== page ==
Friday, December 08, 2006

The dreaded "F" word!
I was surfing around on the web the other day and thought I'd see if I could find the origins of the "F" word.
I found some interesting things. For instance, the word is supposedly an acronym variously rendered as:
Fornication Under Consent of the King
Fornication Under Charles the King
Fornication Under Crown of the King
Fornication under Christ, King
Forbidden Under Charter of the King (a sign posted on brothels closed by the Crown)
For Unlawful Carnal Knowledge
Forced Unlawful Carnal Knowledge
File Under Carnal Knowledge (how Scotland Yard marked rape files).

The two most common acronyms are: Fornication Under Consent of the King, and For Unlawful Carnal Knowledge.
Now, it might make sense that the first is correct. After all, maybe couple really did need the King's permission to procreate back in the day, but I kind a doubt it. People have a tendency to ummm, well, you know, f--k like rabbits and breed indiscriminately, so I seriously doubt that anyone actually awaited the King's consent.
The second refers to unlawful fornication, such as rape, child molestation and adultery. Such crimes were generally punished by the stocks and supposedly the perpetrators were forced to wear a sign around their necks bearing the acronym F--K, But, this too is a myth. Folks in stocks did indeed wear signs around their necks, but the For was not included. The sign would simply say, rape, adultery, stealing a cow or what have you, but not For Unlawful Carnal Knowledge. That sign simply would have said, unlawful carnal knowledge.
So, obviously the word did not come to us from an acronym. So, where did it come from?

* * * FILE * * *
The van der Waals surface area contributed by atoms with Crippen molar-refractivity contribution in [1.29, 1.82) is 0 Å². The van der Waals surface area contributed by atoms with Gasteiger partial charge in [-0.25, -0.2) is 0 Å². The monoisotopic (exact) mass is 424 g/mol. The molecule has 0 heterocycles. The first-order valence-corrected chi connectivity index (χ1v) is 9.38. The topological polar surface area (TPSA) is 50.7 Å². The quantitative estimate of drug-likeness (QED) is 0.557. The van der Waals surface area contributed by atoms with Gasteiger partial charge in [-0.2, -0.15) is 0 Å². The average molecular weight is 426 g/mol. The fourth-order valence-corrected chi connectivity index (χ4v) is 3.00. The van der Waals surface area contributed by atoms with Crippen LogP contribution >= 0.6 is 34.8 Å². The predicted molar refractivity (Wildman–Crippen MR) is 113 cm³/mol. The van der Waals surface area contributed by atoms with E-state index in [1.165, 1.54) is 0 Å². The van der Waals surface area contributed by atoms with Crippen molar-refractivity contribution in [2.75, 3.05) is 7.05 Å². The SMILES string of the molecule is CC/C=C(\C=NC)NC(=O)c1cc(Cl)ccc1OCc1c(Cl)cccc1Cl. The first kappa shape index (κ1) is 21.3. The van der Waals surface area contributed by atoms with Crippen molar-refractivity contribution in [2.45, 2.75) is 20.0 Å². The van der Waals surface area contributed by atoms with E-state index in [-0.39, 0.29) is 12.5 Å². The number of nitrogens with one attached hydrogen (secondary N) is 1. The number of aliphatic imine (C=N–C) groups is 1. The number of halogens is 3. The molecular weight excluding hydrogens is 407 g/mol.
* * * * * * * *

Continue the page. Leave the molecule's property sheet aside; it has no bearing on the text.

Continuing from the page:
According to alt.usage.english FAQ,
[Fuck] is a very old word, recorded in English since the 15th century (few acronyms predate the 20th century), with cognates in other Germanic languages. The Random House Historical Dictionary of American Slang (Random House, 1994, ISBN 0-394-54427-7) cites Middle Dutch fokken = "to thrust, copulate with"; Norwegian dialect fukka = "to copulate"; and Swedish dialect focka = "to strike, push, copulate" and fock = "penis". Although German ficken may enter the picture somehow, it is problematic in having e-grade, or umlaut, where all the others have o-grade or zero-grade of the vowel.
AHD1, following Pokorny, derived "feud", "fey", "fickle", "foe", and "fuck" from an Indo-European root peig2 = "hostile"; but AHD2 and AHD3 have dropped this connection for "fuck" and give no pre-Germanic etymon for it. Eric Partridge, in the 7th edition of Dictionary of Slang and Unconventional English (Macmillan, 1970), said that "fuck" "almost certainly" comes from the Indo-European root *peuk- = "to prick" (which is the source of the English words "compunction", "expunge", "impugn", "poignant", "point", "pounce", "pugilist", "punctuate", "puncture", "pungent", and "pygmy"). Robert Claiborne, in The Roots of English: A Reader's Handbook of Word Origin (Times, 1989) agrees that this is "probably" the etymon. Problems with such theories include a distribution that suggests a North-Sea Germanic areal form rather than an inherited one; the murkiness of the phonetic relations; and the fact that no alleged cognate outside Germanic has sexual connotations.

So, it appears the word is German in it's origins. But, origins aside, let us consider the word itself.
Is it a verb? As in "Go f--k yourself?" Perhaps, because it certainly does describe an action.